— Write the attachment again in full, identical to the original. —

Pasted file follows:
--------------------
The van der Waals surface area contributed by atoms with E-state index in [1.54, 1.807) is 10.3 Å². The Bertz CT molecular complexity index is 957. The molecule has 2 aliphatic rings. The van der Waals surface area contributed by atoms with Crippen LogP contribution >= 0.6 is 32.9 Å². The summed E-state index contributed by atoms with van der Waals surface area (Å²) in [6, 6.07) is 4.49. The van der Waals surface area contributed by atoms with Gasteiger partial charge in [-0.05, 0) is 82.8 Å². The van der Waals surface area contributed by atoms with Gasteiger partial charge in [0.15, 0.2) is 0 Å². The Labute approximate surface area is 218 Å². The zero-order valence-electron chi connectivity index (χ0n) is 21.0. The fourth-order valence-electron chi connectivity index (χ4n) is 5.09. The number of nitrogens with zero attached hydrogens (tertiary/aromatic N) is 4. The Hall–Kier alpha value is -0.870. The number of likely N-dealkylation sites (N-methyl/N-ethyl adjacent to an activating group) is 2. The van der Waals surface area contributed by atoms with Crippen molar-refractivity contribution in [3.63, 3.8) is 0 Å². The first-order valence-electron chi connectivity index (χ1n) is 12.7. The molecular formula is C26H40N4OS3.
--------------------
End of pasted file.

The van der Waals surface area contributed by atoms with E-state index in [1.54, 1.807) is 10.3 Å². The Bertz CT molecular complexity index is 957. The molecule has 2 aliphatic rings. The van der Waals surface area contributed by atoms with Crippen LogP contribution >= 0.6 is 32.9 Å². The summed E-state index contributed by atoms with van der Waals surface area (Å²) in [6, 6.07) is 4.49. The van der Waals surface area contributed by atoms with Gasteiger partial charge in [-0.05, 0) is 82.8 Å². The van der Waals surface area contributed by atoms with Gasteiger partial charge in [0.15, 0.2) is 0 Å². The Labute approximate surface area is 218 Å². The zero-order valence-electron chi connectivity index (χ0n) is 21.0. The fourth-order valence-electron chi connectivity index (χ4n) is 5.09. The number of nitrogens with zero attached hydrogens (tertiary/aromatic N) is 4. The Hall–Kier alpha value is -0.870. The number of likely N-dealkylation sites (N-methyl/N-ethyl adjacent to an activating group) is 2. The van der Waals surface area contributed by atoms with Crippen molar-refractivity contribution in [3.63, 3.8) is 0 Å². The first-order valence-electron chi connectivity index (χ1n) is 12.7. The molecular formula is C26H40N4OS3.